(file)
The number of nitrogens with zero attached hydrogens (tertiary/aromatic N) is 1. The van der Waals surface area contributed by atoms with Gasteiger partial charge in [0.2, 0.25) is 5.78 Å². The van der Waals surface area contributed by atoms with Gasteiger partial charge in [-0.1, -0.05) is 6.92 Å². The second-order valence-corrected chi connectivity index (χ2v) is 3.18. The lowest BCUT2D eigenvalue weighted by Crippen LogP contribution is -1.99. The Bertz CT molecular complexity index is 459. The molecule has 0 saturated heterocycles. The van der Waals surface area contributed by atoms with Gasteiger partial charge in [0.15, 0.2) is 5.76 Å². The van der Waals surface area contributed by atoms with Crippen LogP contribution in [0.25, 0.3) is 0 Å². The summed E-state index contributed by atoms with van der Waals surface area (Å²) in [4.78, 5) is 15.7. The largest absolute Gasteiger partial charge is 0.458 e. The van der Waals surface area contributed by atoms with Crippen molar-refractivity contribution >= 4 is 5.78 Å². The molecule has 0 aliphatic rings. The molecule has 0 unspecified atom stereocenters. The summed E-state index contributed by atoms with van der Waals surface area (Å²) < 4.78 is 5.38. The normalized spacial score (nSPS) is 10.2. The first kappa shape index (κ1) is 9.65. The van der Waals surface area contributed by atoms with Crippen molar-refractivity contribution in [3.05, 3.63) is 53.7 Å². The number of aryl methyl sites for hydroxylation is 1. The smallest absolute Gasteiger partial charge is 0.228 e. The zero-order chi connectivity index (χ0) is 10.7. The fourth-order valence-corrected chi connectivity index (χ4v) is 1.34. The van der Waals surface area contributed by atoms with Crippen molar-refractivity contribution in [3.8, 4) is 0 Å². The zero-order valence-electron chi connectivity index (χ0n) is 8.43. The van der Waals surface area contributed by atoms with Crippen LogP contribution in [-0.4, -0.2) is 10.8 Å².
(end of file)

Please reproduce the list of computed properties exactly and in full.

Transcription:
The number of nitrogens with zero attached hydrogens (tertiary/aromatic N) is 1. The van der Waals surface area contributed by atoms with Gasteiger partial charge in [0.2, 0.25) is 5.78 Å². The van der Waals surface area contributed by atoms with Gasteiger partial charge in [-0.1, -0.05) is 6.92 Å². The second-order valence-corrected chi connectivity index (χ2v) is 3.18. The lowest BCUT2D eigenvalue weighted by Crippen LogP contribution is -1.99. The Bertz CT molecular complexity index is 459. The molecule has 0 saturated heterocycles. The van der Waals surface area contributed by atoms with Gasteiger partial charge in [0.15, 0.2) is 5.76 Å². The van der Waals surface area contributed by atoms with Crippen LogP contribution in [0.25, 0.3) is 0 Å². The summed E-state index contributed by atoms with van der Waals surface area (Å²) in [4.78, 5) is 15.7. The largest absolute Gasteiger partial charge is 0.458 e. The van der Waals surface area contributed by atoms with Crippen molar-refractivity contribution >= 4 is 5.78 Å². The molecule has 0 aliphatic rings. The molecule has 0 unspecified atom stereocenters. The summed E-state index contributed by atoms with van der Waals surface area (Å²) < 4.78 is 5.38. The normalized spacial score (nSPS) is 10.2. The first kappa shape index (κ1) is 9.65. The van der Waals surface area contributed by atoms with Crippen molar-refractivity contribution in [3.05, 3.63) is 53.7 Å². The number of aryl methyl sites for hydroxylation is 1. The smallest absolute Gasteiger partial charge is 0.228 e. The zero-order chi connectivity index (χ0) is 10.7. The fourth-order valence-corrected chi connectivity index (χ4v) is 1.34. The van der Waals surface area contributed by atoms with Crippen molar-refractivity contribution in [3.8, 4) is 0 Å². The zero-order valence-electron chi connectivity index (χ0n) is 8.43. The van der Waals surface area contributed by atoms with Crippen LogP contribution in [-0.4, -0.2) is 10.8 Å².